In City of Refuge, Yitzhak Ben-Ner paints a barbed, cruel portrait of Israeli society, which is threatened by some vague catastrophe. The novel consists of seven fascinating monologues, each one the story of an individual living in Tel Aviv, the city of refuge alluded to in the title. These are lonely people with bleak lives, suffering from neglect and from insatiable longing. Mali is a cancer-afflicted man-hunter who takes sadistic pleasure in telling all her sex partners that she is HIV-positive. Eitan Shefi, a former senior security man, is involved in a strange relationship with a single mother. Ruta is an ex-Palmachnik, a coarse and sharp-tongued woman who named her numerous offspring – fathered by both Jews and Arabs – after birds. Leshchinsky is a homeless boy who immigrated from the former Soviet Union and is trying to survive in the city streets and be accepted into Israeli society. Ziva is a retired teacher whose husband, a former state prosecutor, suffers from Alzheimer`s; she is forced to confront a criminal in search of revenge. Yehudai paints graffiti in the city streets and seeks recognition. Finally, Michaela, a singer longing for a child, is forced to wage a battle against the harassment of a crude and repulsive neighbor. All these characters engender aggression, evil and alienation and speak to the reader in their "true" voices. Their monologues contain implied criticism of the disintegrating social and cultural milieu of contemporary Israel, which has lost its sense of togetherness and forfeited the ideals on which it was founded. This is a novel about the present, but it makes a pessimistic statement about the future.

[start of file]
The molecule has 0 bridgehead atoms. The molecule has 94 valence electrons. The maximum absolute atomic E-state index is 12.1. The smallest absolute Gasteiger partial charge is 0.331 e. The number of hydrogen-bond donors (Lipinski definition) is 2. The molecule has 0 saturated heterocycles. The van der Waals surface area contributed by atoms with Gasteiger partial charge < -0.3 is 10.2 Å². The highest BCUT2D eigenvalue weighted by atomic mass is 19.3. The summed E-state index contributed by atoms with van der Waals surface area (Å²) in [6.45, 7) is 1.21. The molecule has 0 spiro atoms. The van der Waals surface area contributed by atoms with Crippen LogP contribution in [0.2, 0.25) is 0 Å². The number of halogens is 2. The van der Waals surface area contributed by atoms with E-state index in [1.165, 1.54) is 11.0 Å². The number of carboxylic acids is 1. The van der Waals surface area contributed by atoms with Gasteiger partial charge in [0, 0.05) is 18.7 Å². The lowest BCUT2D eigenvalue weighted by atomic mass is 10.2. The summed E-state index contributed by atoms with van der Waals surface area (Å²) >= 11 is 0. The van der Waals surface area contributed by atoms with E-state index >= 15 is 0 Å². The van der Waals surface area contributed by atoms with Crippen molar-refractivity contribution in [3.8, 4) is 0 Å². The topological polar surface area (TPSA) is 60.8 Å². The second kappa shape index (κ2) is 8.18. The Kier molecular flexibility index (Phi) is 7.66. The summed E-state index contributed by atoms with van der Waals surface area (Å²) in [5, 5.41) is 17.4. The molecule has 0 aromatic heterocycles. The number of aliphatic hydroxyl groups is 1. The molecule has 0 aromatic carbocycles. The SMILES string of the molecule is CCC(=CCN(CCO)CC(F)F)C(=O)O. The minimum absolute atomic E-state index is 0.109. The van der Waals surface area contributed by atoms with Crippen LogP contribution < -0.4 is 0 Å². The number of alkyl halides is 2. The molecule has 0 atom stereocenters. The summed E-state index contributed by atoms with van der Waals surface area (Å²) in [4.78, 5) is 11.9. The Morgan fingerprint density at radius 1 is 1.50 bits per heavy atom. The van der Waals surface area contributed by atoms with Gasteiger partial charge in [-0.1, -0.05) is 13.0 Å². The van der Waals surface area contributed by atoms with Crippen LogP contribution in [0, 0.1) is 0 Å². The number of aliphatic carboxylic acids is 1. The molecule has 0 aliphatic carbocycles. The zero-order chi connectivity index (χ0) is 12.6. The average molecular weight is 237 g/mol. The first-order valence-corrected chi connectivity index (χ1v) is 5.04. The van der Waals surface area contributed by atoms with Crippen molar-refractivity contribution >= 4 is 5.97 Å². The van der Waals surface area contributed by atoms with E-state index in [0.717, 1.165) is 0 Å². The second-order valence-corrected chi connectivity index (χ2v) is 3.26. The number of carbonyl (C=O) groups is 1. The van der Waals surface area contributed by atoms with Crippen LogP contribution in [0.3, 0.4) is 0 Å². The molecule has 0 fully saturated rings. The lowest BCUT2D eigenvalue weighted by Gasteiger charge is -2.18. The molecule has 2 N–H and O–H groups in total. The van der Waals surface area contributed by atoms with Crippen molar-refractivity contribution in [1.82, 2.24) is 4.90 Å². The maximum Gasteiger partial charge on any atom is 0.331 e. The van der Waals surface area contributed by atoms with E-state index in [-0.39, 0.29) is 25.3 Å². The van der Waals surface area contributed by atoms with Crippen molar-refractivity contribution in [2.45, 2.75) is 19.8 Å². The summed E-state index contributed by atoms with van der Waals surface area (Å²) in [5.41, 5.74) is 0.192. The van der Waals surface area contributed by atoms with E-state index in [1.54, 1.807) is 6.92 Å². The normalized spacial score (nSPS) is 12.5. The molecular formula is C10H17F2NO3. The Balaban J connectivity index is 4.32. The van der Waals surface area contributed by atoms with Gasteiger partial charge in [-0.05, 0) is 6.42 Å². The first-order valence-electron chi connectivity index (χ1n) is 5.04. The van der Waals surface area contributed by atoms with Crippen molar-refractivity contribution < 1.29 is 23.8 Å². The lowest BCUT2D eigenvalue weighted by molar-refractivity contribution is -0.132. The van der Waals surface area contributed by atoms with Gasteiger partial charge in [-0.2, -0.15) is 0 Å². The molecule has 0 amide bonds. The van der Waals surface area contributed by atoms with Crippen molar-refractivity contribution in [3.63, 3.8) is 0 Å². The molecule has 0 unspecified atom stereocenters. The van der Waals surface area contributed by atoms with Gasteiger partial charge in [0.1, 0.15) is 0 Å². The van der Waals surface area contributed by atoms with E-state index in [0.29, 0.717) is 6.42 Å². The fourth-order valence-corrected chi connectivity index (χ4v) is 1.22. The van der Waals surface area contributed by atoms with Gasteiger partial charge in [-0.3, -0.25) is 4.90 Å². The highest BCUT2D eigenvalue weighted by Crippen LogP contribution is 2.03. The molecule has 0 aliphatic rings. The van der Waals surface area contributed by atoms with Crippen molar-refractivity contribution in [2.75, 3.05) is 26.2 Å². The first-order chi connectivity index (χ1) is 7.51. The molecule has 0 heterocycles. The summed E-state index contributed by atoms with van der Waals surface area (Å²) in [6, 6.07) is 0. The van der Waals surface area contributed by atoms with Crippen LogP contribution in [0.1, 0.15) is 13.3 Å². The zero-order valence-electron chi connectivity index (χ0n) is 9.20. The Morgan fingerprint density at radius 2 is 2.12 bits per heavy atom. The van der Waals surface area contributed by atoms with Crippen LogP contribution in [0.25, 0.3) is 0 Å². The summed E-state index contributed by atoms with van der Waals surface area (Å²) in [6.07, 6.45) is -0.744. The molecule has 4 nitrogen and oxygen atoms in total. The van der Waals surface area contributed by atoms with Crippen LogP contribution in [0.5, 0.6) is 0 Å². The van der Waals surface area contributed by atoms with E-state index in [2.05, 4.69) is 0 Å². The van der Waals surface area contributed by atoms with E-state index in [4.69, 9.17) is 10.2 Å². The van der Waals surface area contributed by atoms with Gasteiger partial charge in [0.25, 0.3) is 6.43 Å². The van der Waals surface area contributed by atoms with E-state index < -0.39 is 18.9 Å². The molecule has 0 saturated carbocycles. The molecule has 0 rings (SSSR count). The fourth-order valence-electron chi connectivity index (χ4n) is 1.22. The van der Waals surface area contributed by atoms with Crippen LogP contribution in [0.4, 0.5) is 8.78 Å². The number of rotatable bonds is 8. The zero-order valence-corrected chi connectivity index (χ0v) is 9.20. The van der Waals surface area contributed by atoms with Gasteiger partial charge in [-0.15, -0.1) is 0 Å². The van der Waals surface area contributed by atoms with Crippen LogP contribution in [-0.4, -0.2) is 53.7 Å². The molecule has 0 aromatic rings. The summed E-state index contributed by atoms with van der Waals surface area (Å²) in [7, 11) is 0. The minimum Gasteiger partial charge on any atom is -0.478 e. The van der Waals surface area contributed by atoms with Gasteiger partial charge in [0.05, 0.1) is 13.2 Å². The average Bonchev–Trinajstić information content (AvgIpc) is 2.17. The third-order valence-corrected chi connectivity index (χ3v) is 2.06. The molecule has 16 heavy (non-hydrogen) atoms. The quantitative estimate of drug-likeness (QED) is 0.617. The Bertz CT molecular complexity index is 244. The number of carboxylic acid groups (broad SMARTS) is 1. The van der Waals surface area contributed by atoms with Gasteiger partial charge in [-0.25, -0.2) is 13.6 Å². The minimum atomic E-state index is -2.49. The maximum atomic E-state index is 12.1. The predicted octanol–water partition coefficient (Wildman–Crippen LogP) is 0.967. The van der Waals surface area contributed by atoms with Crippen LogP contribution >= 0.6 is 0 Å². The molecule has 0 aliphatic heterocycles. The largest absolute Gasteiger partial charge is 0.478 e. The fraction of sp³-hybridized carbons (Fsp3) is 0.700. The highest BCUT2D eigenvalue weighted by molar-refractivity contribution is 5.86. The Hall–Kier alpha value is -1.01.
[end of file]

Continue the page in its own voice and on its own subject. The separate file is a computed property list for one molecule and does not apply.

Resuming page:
English translation available (for publishers only)